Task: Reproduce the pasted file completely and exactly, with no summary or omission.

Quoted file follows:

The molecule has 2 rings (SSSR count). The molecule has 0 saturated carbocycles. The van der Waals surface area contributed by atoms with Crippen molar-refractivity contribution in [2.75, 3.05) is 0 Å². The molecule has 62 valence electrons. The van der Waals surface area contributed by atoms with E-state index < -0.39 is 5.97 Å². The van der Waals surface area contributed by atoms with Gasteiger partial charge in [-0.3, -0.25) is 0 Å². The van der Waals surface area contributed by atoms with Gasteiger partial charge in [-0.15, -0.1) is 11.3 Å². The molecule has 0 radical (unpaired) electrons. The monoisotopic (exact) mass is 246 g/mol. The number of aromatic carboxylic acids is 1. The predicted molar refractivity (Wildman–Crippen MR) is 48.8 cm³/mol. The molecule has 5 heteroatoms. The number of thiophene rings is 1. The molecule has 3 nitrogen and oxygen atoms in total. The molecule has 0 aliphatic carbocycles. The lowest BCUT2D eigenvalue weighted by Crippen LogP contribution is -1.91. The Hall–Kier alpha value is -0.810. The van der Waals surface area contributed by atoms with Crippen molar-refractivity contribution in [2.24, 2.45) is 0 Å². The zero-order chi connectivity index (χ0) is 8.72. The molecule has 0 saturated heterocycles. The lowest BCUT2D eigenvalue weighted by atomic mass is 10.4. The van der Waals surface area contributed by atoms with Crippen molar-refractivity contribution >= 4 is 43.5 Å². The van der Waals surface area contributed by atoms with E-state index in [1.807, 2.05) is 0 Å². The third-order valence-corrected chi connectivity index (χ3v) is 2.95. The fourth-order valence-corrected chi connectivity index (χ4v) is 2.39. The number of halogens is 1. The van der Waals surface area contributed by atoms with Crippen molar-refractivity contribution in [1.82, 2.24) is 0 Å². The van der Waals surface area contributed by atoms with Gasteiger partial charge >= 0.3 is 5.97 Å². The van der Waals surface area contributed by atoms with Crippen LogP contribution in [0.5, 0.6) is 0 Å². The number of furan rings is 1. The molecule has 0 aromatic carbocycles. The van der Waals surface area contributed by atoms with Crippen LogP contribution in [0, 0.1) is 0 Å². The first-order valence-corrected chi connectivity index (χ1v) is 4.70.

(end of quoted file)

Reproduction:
The molecule has 2 rings (SSSR count). The molecule has 0 saturated carbocycles. The van der Waals surface area contributed by atoms with Crippen molar-refractivity contribution in [2.75, 3.05) is 0 Å². The molecule has 62 valence electrons. The van der Waals surface area contributed by atoms with E-state index < -0.39 is 5.97 Å². The van der Waals surface area contributed by atoms with Gasteiger partial charge in [-0.3, -0.25) is 0 Å². The van der Waals surface area contributed by atoms with Gasteiger partial charge in [-0.15, -0.1) is 11.3 Å². The molecule has 0 radical (unpaired) electrons. The monoisotopic (exact) mass is 246 g/mol. The number of aromatic carboxylic acids is 1. The predicted molar refractivity (Wildman–Crippen MR) is 48.8 cm³/mol. The molecule has 5 heteroatoms. The number of thiophene rings is 1. The molecule has 3 nitrogen and oxygen atoms in total. The molecule has 0 aliphatic carbocycles. The lowest BCUT2D eigenvalue weighted by Crippen LogP contribution is -1.91. The Hall–Kier alpha value is -0.810. The van der Waals surface area contributed by atoms with Crippen molar-refractivity contribution in [2.24, 2.45) is 0 Å². The zero-order chi connectivity index (χ0) is 8.72. The molecule has 0 saturated heterocycles. The lowest BCUT2D eigenvalue weighted by atomic mass is 10.4. The van der Waals surface area contributed by atoms with Crippen molar-refractivity contribution >= 4 is 43.5 Å². The van der Waals surface area contributed by atoms with E-state index in [1.807, 2.05) is 0 Å². The third-order valence-corrected chi connectivity index (χ3v) is 2.95. The fourth-order valence-corrected chi connectivity index (χ4v) is 2.39. The number of halogens is 1. The van der Waals surface area contributed by atoms with Crippen molar-refractivity contribution in [1.82, 2.24) is 0 Å². The van der Waals surface area contributed by atoms with Gasteiger partial charge >= 0.3 is 5.97 Å². The van der Waals surface area contributed by atoms with Crippen LogP contribution in [0.5, 0.6) is 0 Å². The number of furan rings is 1. The molecule has 0 aromatic carbocycles. The van der Waals surface area contributed by atoms with Crippen LogP contribution in [0, 0.1) is 0 Å². The first-order valence-corrected chi connectivity index (χ1v) is 4.70.